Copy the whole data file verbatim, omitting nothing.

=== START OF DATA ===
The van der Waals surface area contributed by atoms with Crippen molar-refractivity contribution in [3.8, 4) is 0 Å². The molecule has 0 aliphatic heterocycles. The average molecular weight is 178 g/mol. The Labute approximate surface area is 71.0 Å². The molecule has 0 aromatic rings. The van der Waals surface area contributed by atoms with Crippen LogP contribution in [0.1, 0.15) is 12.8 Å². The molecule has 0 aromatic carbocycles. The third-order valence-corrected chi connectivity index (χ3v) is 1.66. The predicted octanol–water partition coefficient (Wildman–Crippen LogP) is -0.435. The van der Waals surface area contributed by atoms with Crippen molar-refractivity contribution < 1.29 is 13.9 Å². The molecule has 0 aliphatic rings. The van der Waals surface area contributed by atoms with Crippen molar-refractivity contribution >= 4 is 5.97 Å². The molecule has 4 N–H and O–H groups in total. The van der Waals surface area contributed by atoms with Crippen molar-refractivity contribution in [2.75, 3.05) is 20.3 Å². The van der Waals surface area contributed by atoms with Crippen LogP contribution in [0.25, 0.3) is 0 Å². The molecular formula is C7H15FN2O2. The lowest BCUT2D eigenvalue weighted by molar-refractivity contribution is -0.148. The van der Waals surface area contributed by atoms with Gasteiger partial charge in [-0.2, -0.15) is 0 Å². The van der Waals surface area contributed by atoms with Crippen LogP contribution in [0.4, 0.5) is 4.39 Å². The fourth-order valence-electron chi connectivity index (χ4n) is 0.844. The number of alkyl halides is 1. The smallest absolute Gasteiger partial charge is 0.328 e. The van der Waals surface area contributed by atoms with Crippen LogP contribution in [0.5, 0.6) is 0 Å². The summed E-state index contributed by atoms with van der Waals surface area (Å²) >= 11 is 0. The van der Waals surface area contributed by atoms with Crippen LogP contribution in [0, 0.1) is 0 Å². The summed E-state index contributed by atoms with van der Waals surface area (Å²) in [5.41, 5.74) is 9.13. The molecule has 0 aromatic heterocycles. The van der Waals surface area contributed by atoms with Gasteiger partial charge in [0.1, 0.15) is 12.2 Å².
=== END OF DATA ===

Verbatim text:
The van der Waals surface area contributed by atoms with Crippen molar-refractivity contribution in [3.8, 4) is 0 Å². The molecule has 0 aliphatic heterocycles. The average molecular weight is 178 g/mol. The Labute approximate surface area is 71.0 Å². The molecule has 0 aromatic rings. The van der Waals surface area contributed by atoms with Crippen LogP contribution in [0.1, 0.15) is 12.8 Å². The molecule has 0 aromatic carbocycles. The third-order valence-corrected chi connectivity index (χ3v) is 1.66. The predicted octanol–water partition coefficient (Wildman–Crippen LogP) is -0.435. The van der Waals surface area contributed by atoms with Crippen molar-refractivity contribution < 1.29 is 13.9 Å². The molecule has 0 aliphatic rings. The van der Waals surface area contributed by atoms with Crippen molar-refractivity contribution >= 4 is 5.97 Å². The molecule has 4 N–H and O–H groups in total. The van der Waals surface area contributed by atoms with Crippen molar-refractivity contribution in [2.75, 3.05) is 20.3 Å². The van der Waals surface area contributed by atoms with Crippen LogP contribution in [0.25, 0.3) is 0 Å². The molecular formula is C7H15FN2O2. The lowest BCUT2D eigenvalue weighted by molar-refractivity contribution is -0.148. The van der Waals surface area contributed by atoms with Gasteiger partial charge in [-0.2, -0.15) is 0 Å². The van der Waals surface area contributed by atoms with Crippen LogP contribution in [0.4, 0.5) is 4.39 Å². The fourth-order valence-electron chi connectivity index (χ4n) is 0.844. The number of alkyl halides is 1. The smallest absolute Gasteiger partial charge is 0.328 e. The van der Waals surface area contributed by atoms with Crippen LogP contribution in [0.5, 0.6) is 0 Å². The summed E-state index contributed by atoms with van der Waals surface area (Å²) >= 11 is 0. The van der Waals surface area contributed by atoms with Crippen LogP contribution in [0, 0.1) is 0 Å². The summed E-state index contributed by atoms with van der Waals surface area (Å²) in [5.41, 5.74) is 9.13. The molecule has 0 aromatic heterocycles. The van der Waals surface area contributed by atoms with Gasteiger partial charge in [0.1, 0.15) is 12.2 Å².